Reading Rainbow

El Paso Comic Con happens this weekend, and one of the people I’m most excited to meet is LeVar Burton. I’m excited to meet him because of his role as Geordi LaForge on Star Trek: The Next Generation, but I’m perhaps even more excited to meet him because of his role as the host of the PBS TV series, Reading Rainbow.

Reading Rainbow ran from 1983 until 2006 and not only depicted books as fun in their own right, but showed the real world adventures books can lead you to. The series suggested many books for my wife and I to share with our daughters. What’s more, I enjoyed watching the show with my daughters. I find it frustrating when I come across a review of a book or movie that claims something to the effect that adults won’t enjoy it, but kids will love it. To me, the best entertainment and information for kids will entertain and inform adults as well. Reading Rainbow succeeded admirably at that mission. I’m not surprised to have discovered that it was the third longest running TV series on PBS after Sesame Street and Mister Rodger’s Neighborhood.

One outgrowth of the show I really appreciated was the “Reading Rainbow Young Writers and Illustrators Contest” which encouraged kids to write and illustrate a story, then submit it to their local PBS station where the stories were judged. Winners were sent on to the national contest. My older daughter submitted to three of the contests and was a runner up at the local level in second grade. They brought her down to the TV Station at New Mexico State University where she was presented with her award and a video tape that included one of the local hosts reading her story while showing the illustrations. The contest outlasted the show by three years, which allowed my youngest daughter to enter in its original incarnation. The contest does continue under the name “PBS Kids Go! Writers Contest.”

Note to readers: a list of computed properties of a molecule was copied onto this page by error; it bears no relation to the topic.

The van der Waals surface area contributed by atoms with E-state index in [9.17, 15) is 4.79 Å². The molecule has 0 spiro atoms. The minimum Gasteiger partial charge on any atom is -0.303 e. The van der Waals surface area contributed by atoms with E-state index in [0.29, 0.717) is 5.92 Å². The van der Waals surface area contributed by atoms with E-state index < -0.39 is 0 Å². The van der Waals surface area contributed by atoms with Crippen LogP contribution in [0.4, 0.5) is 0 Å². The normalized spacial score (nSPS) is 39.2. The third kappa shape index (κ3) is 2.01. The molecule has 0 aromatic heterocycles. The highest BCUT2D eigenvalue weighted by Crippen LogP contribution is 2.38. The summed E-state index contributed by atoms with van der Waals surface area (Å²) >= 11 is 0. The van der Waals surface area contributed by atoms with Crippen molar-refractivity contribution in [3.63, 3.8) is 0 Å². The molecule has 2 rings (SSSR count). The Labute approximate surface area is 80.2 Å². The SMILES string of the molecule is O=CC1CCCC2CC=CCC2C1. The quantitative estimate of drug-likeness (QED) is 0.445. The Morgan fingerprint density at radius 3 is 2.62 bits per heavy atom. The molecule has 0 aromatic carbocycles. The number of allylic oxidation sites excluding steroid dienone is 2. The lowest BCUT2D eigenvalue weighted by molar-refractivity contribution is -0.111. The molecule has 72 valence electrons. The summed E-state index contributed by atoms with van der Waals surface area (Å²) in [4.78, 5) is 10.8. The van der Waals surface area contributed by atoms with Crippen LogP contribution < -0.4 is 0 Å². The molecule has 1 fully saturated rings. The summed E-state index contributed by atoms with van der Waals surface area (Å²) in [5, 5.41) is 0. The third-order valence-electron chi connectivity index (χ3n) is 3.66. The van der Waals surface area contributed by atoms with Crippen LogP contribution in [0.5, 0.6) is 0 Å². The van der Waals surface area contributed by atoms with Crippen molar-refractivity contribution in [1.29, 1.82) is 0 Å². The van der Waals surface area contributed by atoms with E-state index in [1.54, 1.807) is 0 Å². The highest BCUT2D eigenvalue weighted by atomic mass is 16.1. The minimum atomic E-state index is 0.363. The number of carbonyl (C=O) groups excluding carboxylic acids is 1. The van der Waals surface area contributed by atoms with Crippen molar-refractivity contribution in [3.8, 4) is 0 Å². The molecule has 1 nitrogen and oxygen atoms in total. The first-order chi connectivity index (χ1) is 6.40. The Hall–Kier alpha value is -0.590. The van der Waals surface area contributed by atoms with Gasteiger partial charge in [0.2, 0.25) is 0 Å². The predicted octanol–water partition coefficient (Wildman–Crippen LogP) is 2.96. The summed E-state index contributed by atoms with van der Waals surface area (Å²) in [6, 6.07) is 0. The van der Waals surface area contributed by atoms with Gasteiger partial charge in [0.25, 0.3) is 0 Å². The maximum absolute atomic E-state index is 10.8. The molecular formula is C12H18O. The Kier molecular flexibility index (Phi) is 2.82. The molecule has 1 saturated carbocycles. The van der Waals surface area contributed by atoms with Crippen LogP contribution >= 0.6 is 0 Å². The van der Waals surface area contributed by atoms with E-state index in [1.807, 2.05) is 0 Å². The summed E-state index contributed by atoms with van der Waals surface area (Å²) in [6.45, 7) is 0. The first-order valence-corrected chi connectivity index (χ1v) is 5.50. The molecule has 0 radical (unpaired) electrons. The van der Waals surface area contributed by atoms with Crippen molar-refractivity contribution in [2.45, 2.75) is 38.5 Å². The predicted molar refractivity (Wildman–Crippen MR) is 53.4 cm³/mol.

It disheartens me that certain political factions in the United States want to defund the Corporation for Public Broadcasting, which provides much needed support for Public Television and Radio. The argument is that the programs on these platforms should exist in the free market and not be funded with public money. The problem is that the free market is driven by those items that sell the most units. Entertainment will always outsell education and information, just as candy and processed food will outsell fruits and vegetables. My politics are such that I’m happy to pay for things that encourage the populace as a whole to be smarter and healthier. Even when these things don’t seem to affect me directly, they pay off in the people I interact with on a daily basis.

Reading Rainbow encouraged kids to read and to act on their reading, by writing, playing, and exploring the world around them. LeVar Burton has continued that mission even in the years after Reading Rainbow and has even taken steps to revive the show in some fashion. I look forward to meeting him and to finding out where his adventures will lead him next.